Specialist lawyers have cautiously welcomed the chancellor of the exchequer's announcement that so-called stablecoins - cryptoassets with a value pegged to that of a conventional fiat currency - are to 'be brought within the scope of regulation'. The announcement is part of a package of measures, including the promise of a Royal Mint 'non fungible token' (NFT), to make the UK 'a global hub for cryptoasset technology and investment'.

'I'm pleased with the direction of travel,' said Chris Finney, partner at City firm Fox Williams Solicitors and advocate for regulation of the crypto sector, 'but everything is going to depend on the detail.' He noted that bringing stablecoins into the scope of the electronic payments regulations would require parliamentary time. 

Chancellor of the exchequer Rishi Sunak

Sunak has announced an ambition to make the UK 'a global hub for cryptoasset technology and investment'

Source: James Veysey/Shutterstock

Other experts questioned the wisdom of the focus on stablecoins. Simon Cohen, managing associate at crypto specialist Ontier, said: 'We applaud Mr Sunak for recognising the importance of rigorous regulation in the digital currency space. However, the attraction of a non-fiat currency is its independence from any one government-controlled financial system – and stable coins, by definition, are pegged to an existing currency.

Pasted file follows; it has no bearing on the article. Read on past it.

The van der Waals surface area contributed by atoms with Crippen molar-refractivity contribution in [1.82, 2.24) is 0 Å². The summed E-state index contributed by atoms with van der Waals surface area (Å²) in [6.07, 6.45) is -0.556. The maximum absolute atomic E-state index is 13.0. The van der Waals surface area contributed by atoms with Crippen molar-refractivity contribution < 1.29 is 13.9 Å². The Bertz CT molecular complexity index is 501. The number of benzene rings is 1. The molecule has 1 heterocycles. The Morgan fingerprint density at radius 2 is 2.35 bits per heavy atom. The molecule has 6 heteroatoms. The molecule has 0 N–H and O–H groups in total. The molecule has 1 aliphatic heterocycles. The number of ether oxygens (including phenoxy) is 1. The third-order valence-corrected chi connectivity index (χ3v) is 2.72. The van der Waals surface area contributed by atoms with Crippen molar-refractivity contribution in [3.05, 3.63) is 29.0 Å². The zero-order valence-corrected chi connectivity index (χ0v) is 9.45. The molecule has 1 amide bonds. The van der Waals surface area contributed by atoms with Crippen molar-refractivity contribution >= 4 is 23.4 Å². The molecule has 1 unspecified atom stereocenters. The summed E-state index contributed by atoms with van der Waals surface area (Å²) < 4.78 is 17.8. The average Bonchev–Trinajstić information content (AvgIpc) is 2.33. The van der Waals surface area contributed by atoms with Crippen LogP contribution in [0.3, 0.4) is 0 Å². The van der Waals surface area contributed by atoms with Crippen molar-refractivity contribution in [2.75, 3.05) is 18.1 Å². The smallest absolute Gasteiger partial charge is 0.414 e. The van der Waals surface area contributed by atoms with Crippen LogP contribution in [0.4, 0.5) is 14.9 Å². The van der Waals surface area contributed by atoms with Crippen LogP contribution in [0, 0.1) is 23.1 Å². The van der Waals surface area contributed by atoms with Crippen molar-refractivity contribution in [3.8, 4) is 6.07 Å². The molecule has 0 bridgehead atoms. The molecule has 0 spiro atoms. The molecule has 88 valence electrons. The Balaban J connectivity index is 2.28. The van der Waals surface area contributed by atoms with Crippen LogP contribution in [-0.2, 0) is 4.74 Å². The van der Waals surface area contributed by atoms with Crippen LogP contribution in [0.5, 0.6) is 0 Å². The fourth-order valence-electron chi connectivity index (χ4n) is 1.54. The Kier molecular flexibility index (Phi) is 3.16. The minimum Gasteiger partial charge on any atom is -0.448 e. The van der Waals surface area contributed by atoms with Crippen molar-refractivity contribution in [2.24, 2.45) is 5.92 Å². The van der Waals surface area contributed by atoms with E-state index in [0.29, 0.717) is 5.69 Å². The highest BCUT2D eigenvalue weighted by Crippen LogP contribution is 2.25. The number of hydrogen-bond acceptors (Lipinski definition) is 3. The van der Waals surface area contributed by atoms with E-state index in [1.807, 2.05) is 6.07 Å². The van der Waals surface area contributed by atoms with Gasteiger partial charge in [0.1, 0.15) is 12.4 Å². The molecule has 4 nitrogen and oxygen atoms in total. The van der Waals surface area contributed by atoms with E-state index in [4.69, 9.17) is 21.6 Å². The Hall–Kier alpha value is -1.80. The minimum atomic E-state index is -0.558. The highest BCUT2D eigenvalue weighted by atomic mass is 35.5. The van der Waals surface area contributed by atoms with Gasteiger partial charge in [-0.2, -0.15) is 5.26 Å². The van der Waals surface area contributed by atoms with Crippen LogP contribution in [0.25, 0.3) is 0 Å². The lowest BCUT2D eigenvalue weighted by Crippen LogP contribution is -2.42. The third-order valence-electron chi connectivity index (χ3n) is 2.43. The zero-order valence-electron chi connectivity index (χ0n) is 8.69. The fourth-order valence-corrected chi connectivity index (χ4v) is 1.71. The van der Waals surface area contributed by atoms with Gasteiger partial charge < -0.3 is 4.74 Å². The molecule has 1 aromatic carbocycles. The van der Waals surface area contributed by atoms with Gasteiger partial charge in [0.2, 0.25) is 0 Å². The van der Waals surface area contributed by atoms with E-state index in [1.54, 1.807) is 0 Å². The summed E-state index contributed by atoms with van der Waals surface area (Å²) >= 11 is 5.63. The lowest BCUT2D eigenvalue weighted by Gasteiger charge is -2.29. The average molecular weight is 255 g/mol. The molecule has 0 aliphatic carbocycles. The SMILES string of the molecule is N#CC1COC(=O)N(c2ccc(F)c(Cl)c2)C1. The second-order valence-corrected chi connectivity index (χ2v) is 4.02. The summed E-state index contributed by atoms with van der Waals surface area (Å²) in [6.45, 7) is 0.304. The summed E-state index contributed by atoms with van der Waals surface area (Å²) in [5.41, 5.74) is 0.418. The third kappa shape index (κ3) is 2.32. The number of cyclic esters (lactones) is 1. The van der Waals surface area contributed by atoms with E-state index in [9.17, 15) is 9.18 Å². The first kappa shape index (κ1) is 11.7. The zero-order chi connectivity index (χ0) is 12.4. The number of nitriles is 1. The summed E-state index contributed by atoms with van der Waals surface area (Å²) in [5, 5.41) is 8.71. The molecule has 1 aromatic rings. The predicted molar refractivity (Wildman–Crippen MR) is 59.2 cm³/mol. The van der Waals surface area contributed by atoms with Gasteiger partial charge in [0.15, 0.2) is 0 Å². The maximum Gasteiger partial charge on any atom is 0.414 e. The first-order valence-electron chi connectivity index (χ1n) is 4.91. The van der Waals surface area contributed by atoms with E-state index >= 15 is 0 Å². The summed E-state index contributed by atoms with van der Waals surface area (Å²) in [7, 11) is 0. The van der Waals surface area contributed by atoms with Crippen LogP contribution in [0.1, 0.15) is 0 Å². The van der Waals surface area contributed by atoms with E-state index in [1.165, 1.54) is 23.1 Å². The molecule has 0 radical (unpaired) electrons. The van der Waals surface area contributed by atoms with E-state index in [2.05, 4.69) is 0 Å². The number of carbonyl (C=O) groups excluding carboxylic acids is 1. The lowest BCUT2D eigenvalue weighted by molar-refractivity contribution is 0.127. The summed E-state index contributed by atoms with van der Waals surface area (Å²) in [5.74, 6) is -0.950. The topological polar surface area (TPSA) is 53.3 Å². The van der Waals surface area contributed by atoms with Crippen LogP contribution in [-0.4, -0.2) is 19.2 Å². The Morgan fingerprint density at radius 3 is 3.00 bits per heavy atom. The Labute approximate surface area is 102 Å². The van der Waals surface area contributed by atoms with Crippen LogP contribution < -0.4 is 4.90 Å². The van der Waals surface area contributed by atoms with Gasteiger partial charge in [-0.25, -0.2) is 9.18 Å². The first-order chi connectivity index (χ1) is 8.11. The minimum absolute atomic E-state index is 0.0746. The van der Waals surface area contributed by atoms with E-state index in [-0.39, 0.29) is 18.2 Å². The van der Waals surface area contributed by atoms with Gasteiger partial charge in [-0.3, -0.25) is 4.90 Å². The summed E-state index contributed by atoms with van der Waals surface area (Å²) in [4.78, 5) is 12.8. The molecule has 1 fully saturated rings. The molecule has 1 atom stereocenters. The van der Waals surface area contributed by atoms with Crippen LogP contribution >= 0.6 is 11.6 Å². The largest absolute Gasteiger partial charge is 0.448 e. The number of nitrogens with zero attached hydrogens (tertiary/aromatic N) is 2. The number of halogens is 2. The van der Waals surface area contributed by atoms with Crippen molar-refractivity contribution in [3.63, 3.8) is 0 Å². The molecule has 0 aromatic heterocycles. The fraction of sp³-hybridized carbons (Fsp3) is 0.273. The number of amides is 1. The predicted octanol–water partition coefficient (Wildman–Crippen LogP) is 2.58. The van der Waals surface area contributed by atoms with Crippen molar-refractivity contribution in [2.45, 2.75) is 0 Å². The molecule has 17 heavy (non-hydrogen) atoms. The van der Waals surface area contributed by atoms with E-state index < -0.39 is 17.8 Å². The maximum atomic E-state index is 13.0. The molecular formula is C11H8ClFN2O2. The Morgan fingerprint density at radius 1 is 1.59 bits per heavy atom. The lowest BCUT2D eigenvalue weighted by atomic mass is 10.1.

'It’s not difficult to see why a chancellor would favour this linked form of digital asset with inbuilt checks against volatility but, in reality, it’s just another variant of the same thing – government controlled currency.'

Regulators are already struggling with the approval of crypto businesses. Zoe Wyatt, partner and head of crypto at Big Four firm Andersen noted that, so far, the Financial Conduct Authority has granted licences to 33 of more than 160 applicants. 'Anecdotally, the FCA has told a number of UK success stories that they will not get a licence and must offshore. It appears that the FCA is under resourced, underfunded, lacks knowledge of the sector and has no appetite to regulate because of the perceived risk. This is damaging innovation.'

Treasury secretary John Glen MP confirmed this week that the government will consult on wider regulation of the cryptoasset sector later this year. This is expected to follow publication of the Law Commission's consultation paper on cryptoassets, which is due 'in mid-2022'.